May 12th, 2014

1. What's your month over month sales and usage growth? How large is your total market, and what % of it do you seem to be scooping up each month? They want to see traction - not only growth, but how much the growth is growing - so they can estimate when you'll hit particular milestones.

2. This is kind of related. They should have a valuation in mind for you based on your sales and usage (if they don't, you should try to come up with a realistic one). How much do you think each user is worth? Multiply that by your projections for #1 and you have a projected valuation. Multiply it by their percentage stake in the company to get their share. Now factor in how much investment you want to take at that point - take their share in the projected pre-money valuation and divide it by the post-money. That's what they (and you) are going to get diluted to.

3. Not experienced with convertible notes, sorry.

4. Pre-money valuation depends more on the traction you've achieved (users and sales, users and sales...) than the time you've invested. Post-money is simply pre-money plus whatever you're raising.

5. They're trying to protect their downside risk, so they're asking you for pessimistic scenarios. I've never heard of an investor doing that particular one, but it's probably a good exercise - how *would* you recover from that? Or would that be a sign to pivot?

6. If you can't get hard numbers, you can at least give them some qualitative user feedback - investors like user feedback since it's an indicator of product-market fit.

All investors differ, but usually in seed they understand that you're pretty early and haven't hit serious sales or revenue targets yet. What they're looking for early on is potential to scale, an idea of how to do it, and a team that can execute well on that idea.

Joanan Hernandez CEO & Founder at Mollejuo

May 13th, 2014

Hey John!

To understand dilution, please take a look at this info graphic.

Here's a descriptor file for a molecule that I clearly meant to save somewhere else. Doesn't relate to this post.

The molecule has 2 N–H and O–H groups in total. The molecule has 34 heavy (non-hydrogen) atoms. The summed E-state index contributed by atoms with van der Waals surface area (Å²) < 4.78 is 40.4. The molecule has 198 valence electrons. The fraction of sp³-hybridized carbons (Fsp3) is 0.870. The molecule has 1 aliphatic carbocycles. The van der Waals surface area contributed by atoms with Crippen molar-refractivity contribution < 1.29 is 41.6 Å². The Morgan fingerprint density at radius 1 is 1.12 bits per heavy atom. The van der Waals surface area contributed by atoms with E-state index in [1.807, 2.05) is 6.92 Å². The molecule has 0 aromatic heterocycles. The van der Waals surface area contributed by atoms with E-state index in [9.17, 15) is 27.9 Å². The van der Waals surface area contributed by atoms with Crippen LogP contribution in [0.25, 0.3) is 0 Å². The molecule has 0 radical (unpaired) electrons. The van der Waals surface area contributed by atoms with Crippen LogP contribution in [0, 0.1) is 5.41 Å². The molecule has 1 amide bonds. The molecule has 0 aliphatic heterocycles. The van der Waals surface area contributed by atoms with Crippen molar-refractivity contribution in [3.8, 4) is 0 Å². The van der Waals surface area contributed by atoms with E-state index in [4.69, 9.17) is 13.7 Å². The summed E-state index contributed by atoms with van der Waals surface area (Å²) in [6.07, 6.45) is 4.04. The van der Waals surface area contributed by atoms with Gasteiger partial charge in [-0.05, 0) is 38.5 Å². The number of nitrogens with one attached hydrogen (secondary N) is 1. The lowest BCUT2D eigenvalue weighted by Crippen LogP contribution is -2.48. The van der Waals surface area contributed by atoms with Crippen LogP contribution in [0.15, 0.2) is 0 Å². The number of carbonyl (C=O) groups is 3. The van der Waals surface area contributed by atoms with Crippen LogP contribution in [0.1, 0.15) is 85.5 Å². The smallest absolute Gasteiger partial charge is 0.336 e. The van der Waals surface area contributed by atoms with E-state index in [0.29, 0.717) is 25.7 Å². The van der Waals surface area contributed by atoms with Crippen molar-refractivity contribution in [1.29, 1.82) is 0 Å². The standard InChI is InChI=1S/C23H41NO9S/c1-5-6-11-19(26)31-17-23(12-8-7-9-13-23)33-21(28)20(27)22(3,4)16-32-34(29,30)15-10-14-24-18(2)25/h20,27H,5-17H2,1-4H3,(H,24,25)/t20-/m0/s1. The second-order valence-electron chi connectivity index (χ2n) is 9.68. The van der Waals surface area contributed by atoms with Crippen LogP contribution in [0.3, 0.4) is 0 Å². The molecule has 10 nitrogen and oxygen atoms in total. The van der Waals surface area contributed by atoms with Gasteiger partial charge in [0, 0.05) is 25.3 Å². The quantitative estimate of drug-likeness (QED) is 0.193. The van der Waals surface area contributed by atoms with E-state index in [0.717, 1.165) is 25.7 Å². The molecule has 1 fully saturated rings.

Dave Lemley Consulting Technologist

May 12th, 2014

minor points on using the convertible note in the seed round, if they're worth anything:
2 b 'we want to do series A in 6 mo' -- at a minimum.  try to see if you can get the term to be longer, up to a year.  This is the time frame you will have to raise your series A.  Give yourself some more time if you can.  And look for language about any minimum amount to be raised.
3 ' rate...'  -- 20% is common.  So in that case they will pay 80% per share of whatever price is set at the series A
4 '... pre/post money...' -- the convertible note in the seed round means you won't be worrying about setting valuation until later, at the Series A (which is why its simpler to close).  However there is usually stated a price cap at conversion, which is effectively what the investor who issued the debt would have been willing to pay for the equity had they done so, and it will effectively be the max of what your series A investors will be willing to pay, so scrutinize that.
Disclaimer:  we didn't use convertible notes for our seed round; only later on as a bridge, so by all means do double check anything I have written here.  And remember, it is debt, not equity until it converts, so you are starting out insolvent.